Before Time: Andrei Tarkovsky's The Steamroller and the Violin
Andrei Tarkovsky's The Steamroller and the Violin
an in depth look
There probably isn't a more paradoxical film in Tarkovsky’s filmography that utilizes colour like The Steamroller and the Violin. Tarkovsky’s diploma film, albeit only 40 minutes in runtime, captivates with the precision of every image.
The most surprising trait lies in the use of the colour red. Later in Tarkovsky’s amounted experience in film, he would be strict with the use of colour but remained firm in his determined analysis of the phenomena.
“You have to try to neutralize colour, to modify its impact on the audience. If colour becomes the dominant dramatic element of the shot, it means that the director and camera-man are using a painter's methods to affect the audience.” - Andrei Tarkovsky (Sculpting in Time)
Tarkovsky’s words articulated on the detriment that colour can inflict upon the motion picture medium, a seemingly stubborn hypothesis that produced plenty of sense. He would comment in Time within Time: The Diaries 1970-1986 using Michelangelo Antonioni’s The Red Desert as his prime example; Tarkovsky critiqued that if The Red Desert was shot in black and white, Antonioni wouldn’t have bothered to capture Monica Vitti’s red hair against the mist nor the breathtaking landscapes that do not serve the narrative.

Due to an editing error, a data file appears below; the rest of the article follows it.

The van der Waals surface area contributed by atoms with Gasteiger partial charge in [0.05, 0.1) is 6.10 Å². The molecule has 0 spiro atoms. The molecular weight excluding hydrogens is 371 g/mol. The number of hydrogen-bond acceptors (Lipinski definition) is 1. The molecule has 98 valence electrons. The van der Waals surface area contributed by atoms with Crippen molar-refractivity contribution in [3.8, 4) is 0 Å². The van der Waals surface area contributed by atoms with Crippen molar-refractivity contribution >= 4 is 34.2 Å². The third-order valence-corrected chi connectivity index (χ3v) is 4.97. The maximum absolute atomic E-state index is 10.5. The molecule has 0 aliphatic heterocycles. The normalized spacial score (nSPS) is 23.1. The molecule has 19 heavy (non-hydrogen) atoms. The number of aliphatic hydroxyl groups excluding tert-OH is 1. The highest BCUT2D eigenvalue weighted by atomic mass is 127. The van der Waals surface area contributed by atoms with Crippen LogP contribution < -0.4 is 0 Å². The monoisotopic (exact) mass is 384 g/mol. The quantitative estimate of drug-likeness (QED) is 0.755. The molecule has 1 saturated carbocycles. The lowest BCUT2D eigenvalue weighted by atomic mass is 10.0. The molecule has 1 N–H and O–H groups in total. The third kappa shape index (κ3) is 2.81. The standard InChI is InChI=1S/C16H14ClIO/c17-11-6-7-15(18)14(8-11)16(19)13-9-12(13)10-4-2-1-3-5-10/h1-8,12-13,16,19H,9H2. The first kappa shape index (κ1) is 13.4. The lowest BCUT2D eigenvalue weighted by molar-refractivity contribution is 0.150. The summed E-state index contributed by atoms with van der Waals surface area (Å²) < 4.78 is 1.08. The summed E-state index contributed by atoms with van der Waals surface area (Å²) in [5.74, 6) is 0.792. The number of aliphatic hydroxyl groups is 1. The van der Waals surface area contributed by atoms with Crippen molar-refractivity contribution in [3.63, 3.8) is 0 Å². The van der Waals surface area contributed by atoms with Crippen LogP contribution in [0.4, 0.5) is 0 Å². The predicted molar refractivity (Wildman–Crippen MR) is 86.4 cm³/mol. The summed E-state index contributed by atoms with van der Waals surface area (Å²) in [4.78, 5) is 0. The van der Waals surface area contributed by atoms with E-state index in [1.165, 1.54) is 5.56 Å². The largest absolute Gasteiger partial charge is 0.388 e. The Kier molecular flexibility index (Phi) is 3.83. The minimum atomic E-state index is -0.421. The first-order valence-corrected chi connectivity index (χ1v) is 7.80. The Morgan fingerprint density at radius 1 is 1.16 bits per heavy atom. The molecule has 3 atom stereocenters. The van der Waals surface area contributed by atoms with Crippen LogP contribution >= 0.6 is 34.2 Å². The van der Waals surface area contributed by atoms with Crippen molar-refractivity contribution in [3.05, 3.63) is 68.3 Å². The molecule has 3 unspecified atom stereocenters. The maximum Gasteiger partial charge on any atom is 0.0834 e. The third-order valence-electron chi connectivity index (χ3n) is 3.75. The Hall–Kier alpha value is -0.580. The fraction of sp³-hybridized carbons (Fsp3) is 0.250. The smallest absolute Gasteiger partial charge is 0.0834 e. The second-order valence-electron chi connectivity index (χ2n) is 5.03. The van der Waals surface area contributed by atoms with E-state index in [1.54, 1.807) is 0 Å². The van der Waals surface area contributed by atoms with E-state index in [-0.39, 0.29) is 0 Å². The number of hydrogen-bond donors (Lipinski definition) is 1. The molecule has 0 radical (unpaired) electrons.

Tarkovsky went on to proclaim that The Red Desert would have been an exceptional picture if it wasn’t in colour. “He (Antonioni) would have been concentrating on the action instead of making pretty pictures. In my view the colour (In Red Desert) has killed the feeling of truth.”
Tarkovsky explained his rigid ideas in Time within Time by postulating that colour interferes with storytelling. He is adamant that humans regard colour in everyday life as a norm, resulting in an unawareness for colour. Therefore, black and white or the neutralization of colour remains crucial to Tarkovsky’s cinema.
Despite, Tarkovsky’s substantial theories later in his career, his primal experimentation of colour in The Steamroller and the Violin feels meticulous, and can be identified as his investigation on the characteristics of colour.